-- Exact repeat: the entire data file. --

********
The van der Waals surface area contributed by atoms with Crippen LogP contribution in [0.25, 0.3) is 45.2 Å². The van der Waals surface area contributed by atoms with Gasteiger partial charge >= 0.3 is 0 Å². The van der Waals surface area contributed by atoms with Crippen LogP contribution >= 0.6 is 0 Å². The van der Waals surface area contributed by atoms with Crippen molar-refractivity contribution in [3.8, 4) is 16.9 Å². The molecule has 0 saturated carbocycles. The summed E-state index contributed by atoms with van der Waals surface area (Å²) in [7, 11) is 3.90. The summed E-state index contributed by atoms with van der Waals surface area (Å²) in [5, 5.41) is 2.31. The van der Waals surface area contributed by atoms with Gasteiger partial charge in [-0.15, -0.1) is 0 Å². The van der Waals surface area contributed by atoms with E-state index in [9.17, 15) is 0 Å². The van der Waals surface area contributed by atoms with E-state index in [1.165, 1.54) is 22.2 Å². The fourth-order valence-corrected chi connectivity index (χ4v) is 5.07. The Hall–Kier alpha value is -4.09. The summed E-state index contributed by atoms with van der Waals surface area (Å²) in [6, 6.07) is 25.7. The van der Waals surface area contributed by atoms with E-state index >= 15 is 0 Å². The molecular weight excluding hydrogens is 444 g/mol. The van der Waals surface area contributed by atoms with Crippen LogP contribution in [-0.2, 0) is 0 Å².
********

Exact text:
The van der Waals surface area contributed by atoms with Crippen LogP contribution in [0.25, 0.3) is 45.2 Å². The van der Waals surface area contributed by atoms with Gasteiger partial charge >= 0.3 is 0 Å². The van der Waals surface area contributed by atoms with Crippen LogP contribution >= 0.6 is 0 Å². The van der Waals surface area contributed by atoms with Crippen molar-refractivity contribution in [3.8, 4) is 16.9 Å². The molecule has 0 saturated carbocycles. The summed E-state index contributed by atoms with van der Waals surface area (Å²) in [7, 11) is 3.90. The summed E-state index contributed by atoms with van der Waals surface area (Å²) in [5, 5.41) is 2.31. The van der Waals surface area contributed by atoms with Gasteiger partial charge in [-0.15, -0.1) is 0 Å². The van der Waals surface area contributed by atoms with E-state index in [9.17, 15) is 0 Å². The van der Waals surface area contributed by atoms with E-state index in [1.165, 1.54) is 22.2 Å². The fourth-order valence-corrected chi connectivity index (χ4v) is 5.07. The Hall–Kier alpha value is -4.09. The summed E-state index contributed by atoms with van der Waals surface area (Å²) in [6, 6.07) is 25.7. The van der Waals surface area contributed by atoms with E-state index >= 15 is 0 Å². The molecular weight excluding hydrogens is 444 g/mol. The van der Waals surface area contributed by atoms with Crippen LogP contribution in [-0.2, 0) is 0 Å².